Sustainable Making from Mushrooms

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Sustainable making from mushrooms responds to issues facing the design world.

 

I’ve always been obsessed with design and interiors, and as I’ve moved around, the making of my bedroom in houseshares has been a paramount project. It’s creative and a form of self-expression. Genuinely enjoying your most intimate space feels like a small victory in an era that can often feel so tumultuous and disempowering, especially concerning Covid-19, the climate crisis, and more recently, the global rising cost of living.

So how can we shift toward minimizing material waste and thinking more consciously about sustainable making practices? Researchers at the University of Nairobi summarize that we are seeing a societal shift to integrate environmentally sustainable practices as people are starting to recognize the link between “spaces, people and the community.” 

This vein of thinking inspires us to hold big business and industry accountable for environmental harm and counterargues the misconception that public behaviour is solely responsible for the polluted built environments we inhabit. While we can all make differences in adopting greener behaviours, fundamentally, change happens in the macro fields of environmental damage as opposed to micro ones.

This is where mushrooms make another compelling case.

Mycelium, an offshoot of fungus, has gained traction in recent years as a sustainable material and is taking centre stage across the construction, architecture, and interior design industries. The construction industry is developing science-led innovations that will enable the roots of mushrooms, which consist of minuscule threads called hyphae, to become adopted, and widespread in building initiatives.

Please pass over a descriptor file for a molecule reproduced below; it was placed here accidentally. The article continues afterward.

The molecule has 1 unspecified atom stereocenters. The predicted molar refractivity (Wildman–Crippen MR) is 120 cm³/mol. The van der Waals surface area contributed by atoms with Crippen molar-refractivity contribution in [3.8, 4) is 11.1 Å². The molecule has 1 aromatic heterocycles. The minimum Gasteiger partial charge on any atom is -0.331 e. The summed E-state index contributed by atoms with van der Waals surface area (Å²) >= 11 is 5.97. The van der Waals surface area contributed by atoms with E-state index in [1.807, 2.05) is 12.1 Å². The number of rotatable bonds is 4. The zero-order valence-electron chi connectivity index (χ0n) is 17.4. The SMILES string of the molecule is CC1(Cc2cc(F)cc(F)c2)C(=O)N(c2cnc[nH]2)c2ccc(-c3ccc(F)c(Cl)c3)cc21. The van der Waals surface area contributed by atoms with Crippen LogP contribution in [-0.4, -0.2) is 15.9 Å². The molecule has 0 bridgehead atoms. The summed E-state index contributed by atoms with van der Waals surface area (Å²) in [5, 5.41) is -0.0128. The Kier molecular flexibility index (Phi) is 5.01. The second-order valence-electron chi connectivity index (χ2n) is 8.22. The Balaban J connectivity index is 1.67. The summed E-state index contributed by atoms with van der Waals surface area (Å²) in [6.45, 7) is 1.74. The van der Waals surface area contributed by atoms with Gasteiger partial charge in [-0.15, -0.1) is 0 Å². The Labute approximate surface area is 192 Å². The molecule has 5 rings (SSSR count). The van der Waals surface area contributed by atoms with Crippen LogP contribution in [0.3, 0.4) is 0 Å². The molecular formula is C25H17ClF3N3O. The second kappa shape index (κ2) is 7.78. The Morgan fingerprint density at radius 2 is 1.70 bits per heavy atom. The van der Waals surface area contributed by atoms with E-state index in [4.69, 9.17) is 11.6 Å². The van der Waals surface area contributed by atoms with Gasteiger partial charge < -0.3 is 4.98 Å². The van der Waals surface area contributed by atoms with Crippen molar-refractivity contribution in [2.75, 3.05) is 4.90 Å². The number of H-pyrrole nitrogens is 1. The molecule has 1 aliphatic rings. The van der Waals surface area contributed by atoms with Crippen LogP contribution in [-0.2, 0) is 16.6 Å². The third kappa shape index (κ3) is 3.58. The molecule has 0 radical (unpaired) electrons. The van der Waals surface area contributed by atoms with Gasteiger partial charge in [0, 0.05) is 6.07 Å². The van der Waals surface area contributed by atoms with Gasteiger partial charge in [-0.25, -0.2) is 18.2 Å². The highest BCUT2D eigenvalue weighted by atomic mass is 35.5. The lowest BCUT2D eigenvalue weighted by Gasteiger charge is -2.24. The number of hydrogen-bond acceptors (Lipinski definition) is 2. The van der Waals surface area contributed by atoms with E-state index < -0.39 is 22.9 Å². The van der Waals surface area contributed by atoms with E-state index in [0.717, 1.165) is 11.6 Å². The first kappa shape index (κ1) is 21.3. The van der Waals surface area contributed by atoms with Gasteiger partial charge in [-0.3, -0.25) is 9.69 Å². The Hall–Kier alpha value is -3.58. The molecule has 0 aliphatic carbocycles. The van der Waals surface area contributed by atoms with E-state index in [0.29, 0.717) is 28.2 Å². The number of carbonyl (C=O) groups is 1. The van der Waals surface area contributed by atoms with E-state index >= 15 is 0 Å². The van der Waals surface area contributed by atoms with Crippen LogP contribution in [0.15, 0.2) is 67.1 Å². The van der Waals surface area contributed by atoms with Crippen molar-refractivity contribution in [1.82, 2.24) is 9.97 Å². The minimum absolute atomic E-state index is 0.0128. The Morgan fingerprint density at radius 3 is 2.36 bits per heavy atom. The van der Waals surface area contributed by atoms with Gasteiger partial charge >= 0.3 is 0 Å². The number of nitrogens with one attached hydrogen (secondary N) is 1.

The key reason for this technological drive is that mushrooms are sustainable. If we grow our bricks and boards from mycelium and fill it with agricultural waste, it takes days for the mushroom spores to absorb the organic matter into a viable solid from a process which is affordable and efficient. Mycelium is highly versatile and helps replace the use of harmful plastics. Researchers with Scientific American argue that biological technology is the most persuasive direction we must take to harmonize our built relationship with Earth.

Architectural disruption

 

The architectural firm The Living broke new ground with their sustainably made mushroom brick tower, the “Hy-Fi” which debuted at MoMA’s courtyard space in Manhattan in 2014. The dismantlement of the tower two months later saw each brick taken to compost, one point to organic material.

Architects were first inspired to use mushroom roots by biodegradable waste packaging initiatives, which first used mycelium as a circular economy material. The main drawback for mushroom root in construction however is the strength of the material, whilst its function is proven in interior design fields and as an insulation material, it falls short in areas where structural proficiency is the end goal. Researchers are currently refining products to enable the material to be weight-bearing, which will diversify its use. The construction industries currently contribute to around a tenth of global carbon dioxide emissions and this isn’t improving without the integration of unconventional and grown materials which will steer industries away from factory-made fossil resources.  

 

Additional work has been done exploring the benefit of mycelium in performing health and safety roles in buildings for its natural fire retardant properties.

 

After the tragedy of the Grenfell Tower fire in 2017, fire cladding entered public discourse for important reasons highlighting both government and construction failures. The subsequent inquiry concluded that the use of polymers such as polyethene incorporated aluminium composite in panels resulted in hazardous smoke inhalation that was mostly responsible for the 72 lives lost. Reports and quality laboratory testing proceed to strengthen the case of mycelium as a new sustainable and fire-impeding biomaterial, which is carbon-negative meaning it confiscates more atmospheric carbon than it releases over its lifecycle.

 

 

 

Mycelium then, in the spheres of our built world, offers us tremendous solutions and hopes to press climate solutions and our safety here and now. Through harnessing the powerful relationship between bioscience, innovation and design specialists and designers are showcasing what’s possible if we invest time and money into mycelium alternatives.

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